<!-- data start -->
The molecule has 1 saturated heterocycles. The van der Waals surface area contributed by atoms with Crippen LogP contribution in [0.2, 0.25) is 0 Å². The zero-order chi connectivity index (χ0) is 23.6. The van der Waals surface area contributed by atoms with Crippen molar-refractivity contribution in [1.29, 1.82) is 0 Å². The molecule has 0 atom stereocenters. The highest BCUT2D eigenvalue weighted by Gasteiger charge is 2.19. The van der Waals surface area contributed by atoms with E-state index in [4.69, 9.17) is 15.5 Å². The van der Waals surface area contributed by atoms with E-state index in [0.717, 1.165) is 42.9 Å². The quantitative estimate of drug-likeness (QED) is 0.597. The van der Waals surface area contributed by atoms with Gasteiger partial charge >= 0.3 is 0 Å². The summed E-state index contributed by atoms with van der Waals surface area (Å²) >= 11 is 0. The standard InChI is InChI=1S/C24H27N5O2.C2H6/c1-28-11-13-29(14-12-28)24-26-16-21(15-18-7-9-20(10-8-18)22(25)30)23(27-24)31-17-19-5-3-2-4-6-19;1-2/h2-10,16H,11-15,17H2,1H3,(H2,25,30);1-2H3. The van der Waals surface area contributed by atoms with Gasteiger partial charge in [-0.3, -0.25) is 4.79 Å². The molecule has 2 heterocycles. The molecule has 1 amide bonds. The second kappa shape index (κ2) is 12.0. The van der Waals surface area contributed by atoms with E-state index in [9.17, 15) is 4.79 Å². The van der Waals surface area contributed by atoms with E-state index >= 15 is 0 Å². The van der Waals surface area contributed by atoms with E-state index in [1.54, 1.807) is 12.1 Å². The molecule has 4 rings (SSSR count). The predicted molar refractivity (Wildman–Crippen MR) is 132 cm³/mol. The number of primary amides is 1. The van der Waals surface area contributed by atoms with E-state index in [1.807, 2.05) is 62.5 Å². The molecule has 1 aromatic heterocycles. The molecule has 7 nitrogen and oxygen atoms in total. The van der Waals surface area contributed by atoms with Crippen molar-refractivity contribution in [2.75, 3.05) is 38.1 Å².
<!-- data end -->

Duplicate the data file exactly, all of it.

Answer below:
The molecule has 1 saturated heterocycles. The van der Waals surface area contributed by atoms with Crippen LogP contribution in [0.2, 0.25) is 0 Å². The zero-order chi connectivity index (χ0) is 23.6. The van der Waals surface area contributed by atoms with Crippen molar-refractivity contribution in [1.29, 1.82) is 0 Å². The molecule has 0 atom stereocenters. The highest BCUT2D eigenvalue weighted by Gasteiger charge is 2.19. The van der Waals surface area contributed by atoms with E-state index in [4.69, 9.17) is 15.5 Å². The van der Waals surface area contributed by atoms with E-state index in [0.717, 1.165) is 42.9 Å². The quantitative estimate of drug-likeness (QED) is 0.597. The van der Waals surface area contributed by atoms with Gasteiger partial charge >= 0.3 is 0 Å². The summed E-state index contributed by atoms with van der Waals surface area (Å²) >= 11 is 0. The standard InChI is InChI=1S/C24H27N5O2.C2H6/c1-28-11-13-29(14-12-28)24-26-16-21(15-18-7-9-20(10-8-18)22(25)30)23(27-24)31-17-19-5-3-2-4-6-19;1-2/h2-10,16H,11-15,17H2,1H3,(H2,25,30);1-2H3. The van der Waals surface area contributed by atoms with Gasteiger partial charge in [-0.3, -0.25) is 4.79 Å². The molecule has 2 heterocycles. The molecule has 1 amide bonds. The second kappa shape index (κ2) is 12.0. The van der Waals surface area contributed by atoms with E-state index in [9.17, 15) is 4.79 Å². The van der Waals surface area contributed by atoms with E-state index >= 15 is 0 Å². The van der Waals surface area contributed by atoms with E-state index in [1.54, 1.807) is 12.1 Å². The molecule has 4 rings (SSSR count). The predicted molar refractivity (Wildman–Crippen MR) is 132 cm³/mol. The number of primary amides is 1. The van der Waals surface area contributed by atoms with E-state index in [1.807, 2.05) is 62.5 Å². The molecule has 1 aromatic heterocycles. The molecule has 7 nitrogen and oxygen atoms in total. The van der Waals surface area contributed by atoms with Crippen molar-refractivity contribution in [2.75, 3.05) is 38.1 Å².